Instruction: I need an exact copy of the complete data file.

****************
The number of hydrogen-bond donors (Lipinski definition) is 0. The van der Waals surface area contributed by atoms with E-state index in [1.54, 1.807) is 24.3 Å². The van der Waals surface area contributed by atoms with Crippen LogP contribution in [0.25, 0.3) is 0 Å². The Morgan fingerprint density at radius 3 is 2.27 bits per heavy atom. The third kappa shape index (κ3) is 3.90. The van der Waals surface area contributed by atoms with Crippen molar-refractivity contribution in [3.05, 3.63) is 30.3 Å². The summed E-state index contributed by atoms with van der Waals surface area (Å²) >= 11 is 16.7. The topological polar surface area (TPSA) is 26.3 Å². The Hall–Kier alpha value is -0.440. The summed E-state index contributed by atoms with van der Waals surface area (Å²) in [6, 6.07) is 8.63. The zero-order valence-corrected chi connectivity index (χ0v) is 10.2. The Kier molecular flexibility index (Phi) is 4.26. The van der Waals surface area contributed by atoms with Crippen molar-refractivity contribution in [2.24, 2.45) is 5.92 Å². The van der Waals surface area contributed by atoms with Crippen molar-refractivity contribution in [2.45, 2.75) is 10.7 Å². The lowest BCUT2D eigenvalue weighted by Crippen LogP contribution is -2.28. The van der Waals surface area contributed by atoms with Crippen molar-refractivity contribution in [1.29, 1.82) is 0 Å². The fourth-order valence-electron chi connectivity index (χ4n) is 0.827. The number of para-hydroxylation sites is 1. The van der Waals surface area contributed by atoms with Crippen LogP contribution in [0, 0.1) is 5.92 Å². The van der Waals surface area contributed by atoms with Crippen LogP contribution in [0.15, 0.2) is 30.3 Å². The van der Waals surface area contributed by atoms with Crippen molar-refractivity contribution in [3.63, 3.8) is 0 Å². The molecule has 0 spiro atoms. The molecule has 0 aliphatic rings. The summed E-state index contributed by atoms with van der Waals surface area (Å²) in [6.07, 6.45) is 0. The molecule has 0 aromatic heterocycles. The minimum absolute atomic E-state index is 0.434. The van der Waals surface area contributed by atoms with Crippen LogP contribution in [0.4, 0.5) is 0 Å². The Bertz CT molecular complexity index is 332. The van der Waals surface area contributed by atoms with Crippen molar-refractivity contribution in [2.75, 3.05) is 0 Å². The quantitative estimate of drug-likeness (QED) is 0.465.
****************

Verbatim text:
The number of hydrogen-bond donors (Lipinski definition) is 0. The van der Waals surface area contributed by atoms with E-state index in [1.54, 1.807) is 24.3 Å². The van der Waals surface area contributed by atoms with Crippen LogP contribution in [0.25, 0.3) is 0 Å². The Morgan fingerprint density at radius 3 is 2.27 bits per heavy atom. The third kappa shape index (κ3) is 3.90. The van der Waals surface area contributed by atoms with Crippen molar-refractivity contribution in [3.05, 3.63) is 30.3 Å². The summed E-state index contributed by atoms with van der Waals surface area (Å²) >= 11 is 16.7. The topological polar surface area (TPSA) is 26.3 Å². The Hall–Kier alpha value is -0.440. The summed E-state index contributed by atoms with van der Waals surface area (Å²) in [6, 6.07) is 8.63. The zero-order valence-corrected chi connectivity index (χ0v) is 10.2. The Kier molecular flexibility index (Phi) is 4.26. The van der Waals surface area contributed by atoms with Crippen molar-refractivity contribution in [2.24, 2.45) is 5.92 Å². The van der Waals surface area contributed by atoms with Crippen molar-refractivity contribution in [2.45, 2.75) is 10.7 Å². The lowest BCUT2D eigenvalue weighted by Crippen LogP contribution is -2.28. The van der Waals surface area contributed by atoms with Crippen molar-refractivity contribution in [1.29, 1.82) is 0 Å². The fourth-order valence-electron chi connectivity index (χ4n) is 0.827. The number of para-hydroxylation sites is 1. The van der Waals surface area contributed by atoms with Crippen LogP contribution in [0, 0.1) is 5.92 Å². The van der Waals surface area contributed by atoms with Crippen LogP contribution in [0.15, 0.2) is 30.3 Å². The van der Waals surface area contributed by atoms with Crippen molar-refractivity contribution in [3.63, 3.8) is 0 Å². The molecule has 0 spiro atoms. The molecule has 0 aliphatic rings. The summed E-state index contributed by atoms with van der Waals surface area (Å²) in [6.07, 6.45) is 0. The molecule has 0 aromatic heterocycles. The minimum absolute atomic E-state index is 0.434. The van der Waals surface area contributed by atoms with Crippen LogP contribution in [0.4, 0.5) is 0 Å². The Bertz CT molecular complexity index is 332. The van der Waals surface area contributed by atoms with Crippen molar-refractivity contribution in [2.75, 3.05) is 0 Å². The quantitative estimate of drug-likeness (QED) is 0.465.